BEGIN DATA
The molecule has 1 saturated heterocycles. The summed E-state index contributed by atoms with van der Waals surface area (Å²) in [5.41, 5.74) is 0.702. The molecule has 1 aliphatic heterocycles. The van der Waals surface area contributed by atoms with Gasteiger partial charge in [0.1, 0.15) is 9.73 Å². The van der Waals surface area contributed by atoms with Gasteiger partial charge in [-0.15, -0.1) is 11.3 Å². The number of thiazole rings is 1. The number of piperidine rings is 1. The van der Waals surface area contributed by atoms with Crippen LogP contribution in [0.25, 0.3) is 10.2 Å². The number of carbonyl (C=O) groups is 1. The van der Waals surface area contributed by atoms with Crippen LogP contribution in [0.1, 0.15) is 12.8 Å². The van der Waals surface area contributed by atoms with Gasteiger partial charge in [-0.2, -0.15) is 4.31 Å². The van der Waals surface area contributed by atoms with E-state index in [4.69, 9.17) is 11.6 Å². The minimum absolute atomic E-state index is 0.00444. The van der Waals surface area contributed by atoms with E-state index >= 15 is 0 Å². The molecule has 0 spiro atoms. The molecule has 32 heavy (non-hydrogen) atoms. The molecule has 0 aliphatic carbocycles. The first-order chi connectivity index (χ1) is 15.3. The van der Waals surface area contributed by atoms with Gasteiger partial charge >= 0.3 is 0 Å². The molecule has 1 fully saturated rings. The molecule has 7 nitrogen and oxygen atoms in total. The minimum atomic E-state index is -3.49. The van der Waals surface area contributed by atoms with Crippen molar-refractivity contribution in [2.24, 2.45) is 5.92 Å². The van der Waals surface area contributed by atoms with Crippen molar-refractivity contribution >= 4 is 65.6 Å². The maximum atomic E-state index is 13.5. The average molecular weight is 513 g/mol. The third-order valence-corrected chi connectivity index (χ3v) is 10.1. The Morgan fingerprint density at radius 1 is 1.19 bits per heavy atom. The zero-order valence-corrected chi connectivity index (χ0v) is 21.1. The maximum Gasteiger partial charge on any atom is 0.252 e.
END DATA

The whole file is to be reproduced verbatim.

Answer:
The molecule has 1 saturated heterocycles. The summed E-state index contributed by atoms with van der Waals surface area (Å²) in [5.41, 5.74) is 0.702. The molecule has 1 aliphatic heterocycles. The van der Waals surface area contributed by atoms with Gasteiger partial charge in [0.1, 0.15) is 9.73 Å². The van der Waals surface area contributed by atoms with Gasteiger partial charge in [-0.15, -0.1) is 11.3 Å². The number of thiazole rings is 1. The number of piperidine rings is 1. The van der Waals surface area contributed by atoms with Crippen LogP contribution in [0.25, 0.3) is 10.2 Å². The number of carbonyl (C=O) groups is 1. The van der Waals surface area contributed by atoms with Crippen LogP contribution in [0.1, 0.15) is 12.8 Å². The van der Waals surface area contributed by atoms with Gasteiger partial charge in [-0.2, -0.15) is 4.31 Å². The van der Waals surface area contributed by atoms with E-state index in [4.69, 9.17) is 11.6 Å². The minimum absolute atomic E-state index is 0.00444. The van der Waals surface area contributed by atoms with E-state index >= 15 is 0 Å². The molecule has 0 spiro atoms. The molecule has 32 heavy (non-hydrogen) atoms. The molecule has 0 aliphatic carbocycles. The first-order chi connectivity index (χ1) is 15.3. The van der Waals surface area contributed by atoms with Gasteiger partial charge >= 0.3 is 0 Å². The molecule has 1 fully saturated rings. The molecule has 7 nitrogen and oxygen atoms in total. The minimum atomic E-state index is -3.49. The van der Waals surface area contributed by atoms with Crippen molar-refractivity contribution in [2.24, 2.45) is 5.92 Å². The van der Waals surface area contributed by atoms with Crippen molar-refractivity contribution >= 4 is 65.6 Å². The maximum atomic E-state index is 13.5. The average molecular weight is 513 g/mol. The third-order valence-corrected chi connectivity index (χ3v) is 10.1. The Morgan fingerprint density at radius 1 is 1.19 bits per heavy atom. The zero-order valence-corrected chi connectivity index (χ0v) is 21.1. The maximum Gasteiger partial charge on any atom is 0.252 e.